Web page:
Some Thoughts on God’s Promises, During Holy Week

There are many Psalms that contain what seem to be promises of physical safety and prosperity. These often vex me. After all, I don’t believe in the so-called Prosperity Gospel. I don’t believe that, if I am faithful, God will necessarily reward me with health, wealth, successful kids, influence, or whatever. No, I believe that the promises of blessing and life to God’s faithful ones are more of a spiritual nature–with, of course, physical fulfillment as well, in the eschaton (age to come–think new Heavens and new Earth).

So then, when I read a passage like Psalm 91:11-12, I have to pause. The Psalmist writes,

For he will command his angels concerning you
to guard you in all your ways.
On their hands they will bear you up,
lest you strike your foot against a stone.

On the surface, this looks like a promise of physical safety. The Lord will send His angels down whenever I (or whomever the promise is for) is in trouble, and no harm will befall me.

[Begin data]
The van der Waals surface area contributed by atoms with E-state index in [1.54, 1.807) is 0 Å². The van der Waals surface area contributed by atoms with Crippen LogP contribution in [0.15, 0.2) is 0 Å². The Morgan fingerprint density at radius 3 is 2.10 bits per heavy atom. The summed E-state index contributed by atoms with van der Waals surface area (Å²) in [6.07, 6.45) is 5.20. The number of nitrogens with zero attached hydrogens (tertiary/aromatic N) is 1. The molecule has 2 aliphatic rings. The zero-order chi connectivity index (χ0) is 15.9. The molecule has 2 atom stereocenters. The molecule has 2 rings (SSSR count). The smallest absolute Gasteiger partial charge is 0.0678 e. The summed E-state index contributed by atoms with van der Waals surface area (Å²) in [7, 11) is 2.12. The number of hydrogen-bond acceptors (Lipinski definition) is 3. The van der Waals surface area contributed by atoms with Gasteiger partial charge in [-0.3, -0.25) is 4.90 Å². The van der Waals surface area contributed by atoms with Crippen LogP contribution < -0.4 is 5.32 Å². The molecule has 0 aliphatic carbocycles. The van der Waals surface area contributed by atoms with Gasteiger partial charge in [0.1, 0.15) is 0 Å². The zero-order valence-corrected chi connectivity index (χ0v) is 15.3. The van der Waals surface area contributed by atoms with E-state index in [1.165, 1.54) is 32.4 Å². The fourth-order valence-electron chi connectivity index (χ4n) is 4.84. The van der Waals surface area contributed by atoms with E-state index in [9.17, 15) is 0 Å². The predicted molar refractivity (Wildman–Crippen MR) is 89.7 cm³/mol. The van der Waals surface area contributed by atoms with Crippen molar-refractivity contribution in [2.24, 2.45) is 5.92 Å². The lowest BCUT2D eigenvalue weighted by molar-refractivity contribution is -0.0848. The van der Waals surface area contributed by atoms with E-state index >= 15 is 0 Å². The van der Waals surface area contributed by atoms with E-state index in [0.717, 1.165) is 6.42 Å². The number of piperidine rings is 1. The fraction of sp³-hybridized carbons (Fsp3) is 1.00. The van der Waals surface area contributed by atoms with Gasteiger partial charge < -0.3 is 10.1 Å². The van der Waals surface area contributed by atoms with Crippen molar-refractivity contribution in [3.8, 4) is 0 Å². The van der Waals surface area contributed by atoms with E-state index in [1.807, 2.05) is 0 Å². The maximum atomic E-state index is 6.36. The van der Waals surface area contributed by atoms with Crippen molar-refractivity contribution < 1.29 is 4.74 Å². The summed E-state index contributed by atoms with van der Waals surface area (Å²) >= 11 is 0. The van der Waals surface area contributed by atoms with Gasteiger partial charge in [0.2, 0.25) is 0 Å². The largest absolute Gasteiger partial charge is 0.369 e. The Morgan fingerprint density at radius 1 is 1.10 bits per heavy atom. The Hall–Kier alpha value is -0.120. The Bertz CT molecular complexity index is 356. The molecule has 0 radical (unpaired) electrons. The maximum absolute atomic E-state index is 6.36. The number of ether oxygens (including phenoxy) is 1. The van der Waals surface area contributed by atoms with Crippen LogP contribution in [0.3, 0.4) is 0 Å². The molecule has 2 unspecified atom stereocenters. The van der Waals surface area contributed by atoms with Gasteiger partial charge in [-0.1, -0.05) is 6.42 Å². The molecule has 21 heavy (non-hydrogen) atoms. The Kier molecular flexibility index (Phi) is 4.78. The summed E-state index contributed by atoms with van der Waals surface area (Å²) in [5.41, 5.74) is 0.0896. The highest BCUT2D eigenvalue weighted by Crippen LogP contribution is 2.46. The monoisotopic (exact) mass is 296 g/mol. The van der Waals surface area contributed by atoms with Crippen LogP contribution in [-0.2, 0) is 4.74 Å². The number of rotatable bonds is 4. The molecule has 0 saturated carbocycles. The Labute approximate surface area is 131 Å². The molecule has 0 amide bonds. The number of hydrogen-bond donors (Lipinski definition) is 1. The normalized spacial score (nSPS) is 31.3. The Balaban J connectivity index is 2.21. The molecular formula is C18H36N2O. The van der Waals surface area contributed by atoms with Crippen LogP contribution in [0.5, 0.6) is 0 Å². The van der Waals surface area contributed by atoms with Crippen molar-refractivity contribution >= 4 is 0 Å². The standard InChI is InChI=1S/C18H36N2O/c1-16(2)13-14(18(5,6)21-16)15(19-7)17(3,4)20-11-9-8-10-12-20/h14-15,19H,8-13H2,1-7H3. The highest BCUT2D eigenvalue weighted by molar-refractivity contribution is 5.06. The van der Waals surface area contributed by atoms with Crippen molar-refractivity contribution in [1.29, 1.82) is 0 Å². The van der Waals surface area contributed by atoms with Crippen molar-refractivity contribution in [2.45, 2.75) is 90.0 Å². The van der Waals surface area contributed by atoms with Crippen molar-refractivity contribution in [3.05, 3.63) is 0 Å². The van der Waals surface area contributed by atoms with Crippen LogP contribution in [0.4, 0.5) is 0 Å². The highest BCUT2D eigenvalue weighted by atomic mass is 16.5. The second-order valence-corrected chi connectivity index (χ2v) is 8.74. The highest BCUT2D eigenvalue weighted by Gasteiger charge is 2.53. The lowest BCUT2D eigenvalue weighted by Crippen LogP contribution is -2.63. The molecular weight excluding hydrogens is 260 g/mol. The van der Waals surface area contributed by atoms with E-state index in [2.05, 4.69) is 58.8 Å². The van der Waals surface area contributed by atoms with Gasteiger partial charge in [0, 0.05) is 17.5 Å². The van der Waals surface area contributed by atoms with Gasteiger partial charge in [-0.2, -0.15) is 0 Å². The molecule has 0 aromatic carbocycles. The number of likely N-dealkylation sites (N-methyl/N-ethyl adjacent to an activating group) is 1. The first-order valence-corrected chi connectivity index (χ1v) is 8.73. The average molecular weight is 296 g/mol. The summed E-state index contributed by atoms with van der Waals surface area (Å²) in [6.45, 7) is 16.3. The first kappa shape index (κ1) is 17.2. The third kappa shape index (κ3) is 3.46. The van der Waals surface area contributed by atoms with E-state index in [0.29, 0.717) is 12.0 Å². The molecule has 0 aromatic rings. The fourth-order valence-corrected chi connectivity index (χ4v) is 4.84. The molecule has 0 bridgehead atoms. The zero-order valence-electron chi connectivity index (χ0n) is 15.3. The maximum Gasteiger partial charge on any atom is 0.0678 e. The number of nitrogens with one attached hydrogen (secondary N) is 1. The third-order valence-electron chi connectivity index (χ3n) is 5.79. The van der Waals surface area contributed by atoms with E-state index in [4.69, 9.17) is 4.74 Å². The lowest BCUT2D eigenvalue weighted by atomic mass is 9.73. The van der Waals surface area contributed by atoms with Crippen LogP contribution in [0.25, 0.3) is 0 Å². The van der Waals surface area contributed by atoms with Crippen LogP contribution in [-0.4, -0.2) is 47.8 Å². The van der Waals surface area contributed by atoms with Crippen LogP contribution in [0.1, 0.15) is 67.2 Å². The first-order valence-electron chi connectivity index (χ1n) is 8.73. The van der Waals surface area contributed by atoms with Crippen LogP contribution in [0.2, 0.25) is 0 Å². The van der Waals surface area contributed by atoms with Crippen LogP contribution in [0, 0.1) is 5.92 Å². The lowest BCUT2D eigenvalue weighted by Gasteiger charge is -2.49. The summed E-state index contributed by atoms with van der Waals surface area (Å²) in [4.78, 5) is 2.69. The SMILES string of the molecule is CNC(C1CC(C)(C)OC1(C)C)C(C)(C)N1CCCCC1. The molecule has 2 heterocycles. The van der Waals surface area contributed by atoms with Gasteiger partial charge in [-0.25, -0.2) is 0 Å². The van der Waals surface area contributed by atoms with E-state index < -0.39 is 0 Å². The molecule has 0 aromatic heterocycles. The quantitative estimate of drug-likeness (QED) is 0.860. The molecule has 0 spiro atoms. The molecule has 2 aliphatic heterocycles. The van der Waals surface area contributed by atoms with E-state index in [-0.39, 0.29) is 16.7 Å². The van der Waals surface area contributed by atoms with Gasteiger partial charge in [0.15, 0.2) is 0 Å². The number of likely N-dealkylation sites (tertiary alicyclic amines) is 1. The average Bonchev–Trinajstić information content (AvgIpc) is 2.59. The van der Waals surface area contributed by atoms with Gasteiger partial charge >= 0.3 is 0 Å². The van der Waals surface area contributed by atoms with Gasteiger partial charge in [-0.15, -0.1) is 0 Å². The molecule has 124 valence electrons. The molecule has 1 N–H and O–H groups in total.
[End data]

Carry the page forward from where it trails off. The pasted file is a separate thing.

But I say I have to pause, because I have seen too much in my life to think that this could possibly mean physical safety alone. Saints all over the world are struck with cancer, natural disasters and persecution. And not only that, but every Christian who has lived so far has died  in the end. So much for physical safety. So what is the real meaning of this promise, and others like it?

Taken in context, these two verses are part of a song (“psalm”) in which the Lord promises to watch over and protect the one who “holds fast to me in love” (verse 14). The promise is less about physical safety than it is about this: no suffering, no pain, no loss, no death will ultimately be devoid of meaning or purpose in God’s economy. For those who “hold fast” to Him, for the one who, “knows my name” (verse 14 again) and “calls on me” (verse 15) God will “be with him in trouble… will rescue him and honor him.”

Those who faithfully rely on God for salvation will be vindicated in the end. On Judgment Day, they will not be put to shame.